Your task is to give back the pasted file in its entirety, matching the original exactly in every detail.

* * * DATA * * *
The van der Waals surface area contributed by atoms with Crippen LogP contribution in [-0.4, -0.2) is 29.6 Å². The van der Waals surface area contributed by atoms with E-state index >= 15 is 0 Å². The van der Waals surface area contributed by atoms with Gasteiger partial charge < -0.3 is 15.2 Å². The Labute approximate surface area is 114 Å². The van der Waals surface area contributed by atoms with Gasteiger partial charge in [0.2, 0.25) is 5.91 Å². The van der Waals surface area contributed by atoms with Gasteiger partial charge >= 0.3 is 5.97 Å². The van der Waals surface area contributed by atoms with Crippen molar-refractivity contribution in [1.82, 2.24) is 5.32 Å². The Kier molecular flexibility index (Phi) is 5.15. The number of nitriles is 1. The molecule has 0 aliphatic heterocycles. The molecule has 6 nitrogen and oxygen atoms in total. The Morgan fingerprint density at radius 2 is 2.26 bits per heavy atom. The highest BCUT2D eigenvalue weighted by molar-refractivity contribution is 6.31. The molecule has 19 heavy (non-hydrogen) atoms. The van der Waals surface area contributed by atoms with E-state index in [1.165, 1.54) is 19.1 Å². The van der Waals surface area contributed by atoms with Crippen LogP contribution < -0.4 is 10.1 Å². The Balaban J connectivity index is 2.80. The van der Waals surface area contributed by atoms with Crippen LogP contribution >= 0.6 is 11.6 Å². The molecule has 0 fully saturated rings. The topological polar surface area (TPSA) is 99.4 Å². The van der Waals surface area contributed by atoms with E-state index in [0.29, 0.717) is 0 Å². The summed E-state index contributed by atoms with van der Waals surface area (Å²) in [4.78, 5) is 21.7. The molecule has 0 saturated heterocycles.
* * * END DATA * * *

The van der Waals surface area contributed by atoms with Crippen LogP contribution in [-0.4, -0.2) is 29.6 Å². The van der Waals surface area contributed by atoms with E-state index >= 15 is 0 Å². The van der Waals surface area contributed by atoms with Gasteiger partial charge < -0.3 is 15.2 Å². The Labute approximate surface area is 114 Å². The van der Waals surface area contributed by atoms with Gasteiger partial charge in [0.2, 0.25) is 5.91 Å². The van der Waals surface area contributed by atoms with Gasteiger partial charge >= 0.3 is 5.97 Å². The van der Waals surface area contributed by atoms with Crippen molar-refractivity contribution in [1.82, 2.24) is 5.32 Å². The Kier molecular flexibility index (Phi) is 5.15. The number of nitriles is 1. The molecule has 0 aliphatic heterocycles. The molecule has 6 nitrogen and oxygen atoms in total. The Morgan fingerprint density at radius 2 is 2.26 bits per heavy atom. The highest BCUT2D eigenvalue weighted by molar-refractivity contribution is 6.31. The molecule has 19 heavy (non-hydrogen) atoms. The van der Waals surface area contributed by atoms with E-state index in [1.165, 1.54) is 19.1 Å². The van der Waals surface area contributed by atoms with Crippen LogP contribution < -0.4 is 10.1 Å². The Balaban J connectivity index is 2.80. The van der Waals surface area contributed by atoms with Crippen LogP contribution >= 0.6 is 11.6 Å². The molecule has 0 fully saturated rings. The topological polar surface area (TPSA) is 99.4 Å². The van der Waals surface area contributed by atoms with E-state index in [0.29, 0.717) is 0 Å². The summed E-state index contributed by atoms with van der Waals surface area (Å²) in [4.78, 5) is 21.7. The molecule has 0 saturated heterocycles.